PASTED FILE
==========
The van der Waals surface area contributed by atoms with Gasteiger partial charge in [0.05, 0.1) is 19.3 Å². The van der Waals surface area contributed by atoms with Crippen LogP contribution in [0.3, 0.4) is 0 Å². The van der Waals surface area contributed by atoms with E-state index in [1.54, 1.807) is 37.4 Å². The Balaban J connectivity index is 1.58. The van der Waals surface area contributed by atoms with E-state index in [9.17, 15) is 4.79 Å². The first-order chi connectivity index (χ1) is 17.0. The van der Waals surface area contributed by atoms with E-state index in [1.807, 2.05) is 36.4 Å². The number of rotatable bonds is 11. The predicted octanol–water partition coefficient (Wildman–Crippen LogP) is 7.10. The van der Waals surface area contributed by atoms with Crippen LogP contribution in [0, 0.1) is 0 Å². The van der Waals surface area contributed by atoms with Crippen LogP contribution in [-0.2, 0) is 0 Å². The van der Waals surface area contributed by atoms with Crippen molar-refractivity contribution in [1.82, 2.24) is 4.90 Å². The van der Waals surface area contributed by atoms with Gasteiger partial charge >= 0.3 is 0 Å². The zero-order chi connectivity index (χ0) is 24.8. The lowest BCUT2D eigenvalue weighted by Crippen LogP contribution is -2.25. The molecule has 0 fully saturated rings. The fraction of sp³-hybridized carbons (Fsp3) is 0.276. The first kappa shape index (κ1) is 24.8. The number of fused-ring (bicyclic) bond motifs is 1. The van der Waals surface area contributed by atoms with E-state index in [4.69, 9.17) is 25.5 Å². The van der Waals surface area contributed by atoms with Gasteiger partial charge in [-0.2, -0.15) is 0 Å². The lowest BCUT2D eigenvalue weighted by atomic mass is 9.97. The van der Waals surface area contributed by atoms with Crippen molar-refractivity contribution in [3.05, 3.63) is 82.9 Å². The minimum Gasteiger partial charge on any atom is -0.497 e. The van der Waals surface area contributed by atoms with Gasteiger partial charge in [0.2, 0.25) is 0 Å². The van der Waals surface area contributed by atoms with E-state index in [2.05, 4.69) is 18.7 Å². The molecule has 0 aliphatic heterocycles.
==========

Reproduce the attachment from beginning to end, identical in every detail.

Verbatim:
The van der Waals surface area contributed by atoms with Gasteiger partial charge in [0.05, 0.1) is 19.3 Å². The van der Waals surface area contributed by atoms with Crippen LogP contribution in [0.3, 0.4) is 0 Å². The van der Waals surface area contributed by atoms with E-state index in [1.54, 1.807) is 37.4 Å². The Balaban J connectivity index is 1.58. The van der Waals surface area contributed by atoms with E-state index in [9.17, 15) is 4.79 Å². The first-order chi connectivity index (χ1) is 17.0. The van der Waals surface area contributed by atoms with E-state index in [1.807, 2.05) is 36.4 Å². The number of rotatable bonds is 11. The predicted octanol–water partition coefficient (Wildman–Crippen LogP) is 7.10. The van der Waals surface area contributed by atoms with Crippen LogP contribution in [0, 0.1) is 0 Å². The van der Waals surface area contributed by atoms with Crippen LogP contribution in [-0.2, 0) is 0 Å². The van der Waals surface area contributed by atoms with Crippen molar-refractivity contribution in [1.82, 2.24) is 4.90 Å². The van der Waals surface area contributed by atoms with Gasteiger partial charge >= 0.3 is 0 Å². The zero-order chi connectivity index (χ0) is 24.8. The lowest BCUT2D eigenvalue weighted by Crippen LogP contribution is -2.25. The molecule has 0 fully saturated rings. The fraction of sp³-hybridized carbons (Fsp3) is 0.276. The first kappa shape index (κ1) is 24.8. The number of fused-ring (bicyclic) bond motifs is 1. The van der Waals surface area contributed by atoms with E-state index in [4.69, 9.17) is 25.5 Å². The van der Waals surface area contributed by atoms with Gasteiger partial charge in [-0.2, -0.15) is 0 Å². The lowest BCUT2D eigenvalue weighted by atomic mass is 9.97. The van der Waals surface area contributed by atoms with Crippen molar-refractivity contribution in [3.05, 3.63) is 82.9 Å². The minimum Gasteiger partial charge on any atom is -0.497 e. The van der Waals surface area contributed by atoms with Gasteiger partial charge in [0.2, 0.25) is 0 Å². The van der Waals surface area contributed by atoms with E-state index in [2.05, 4.69) is 18.7 Å². The molecule has 0 aliphatic heterocycles.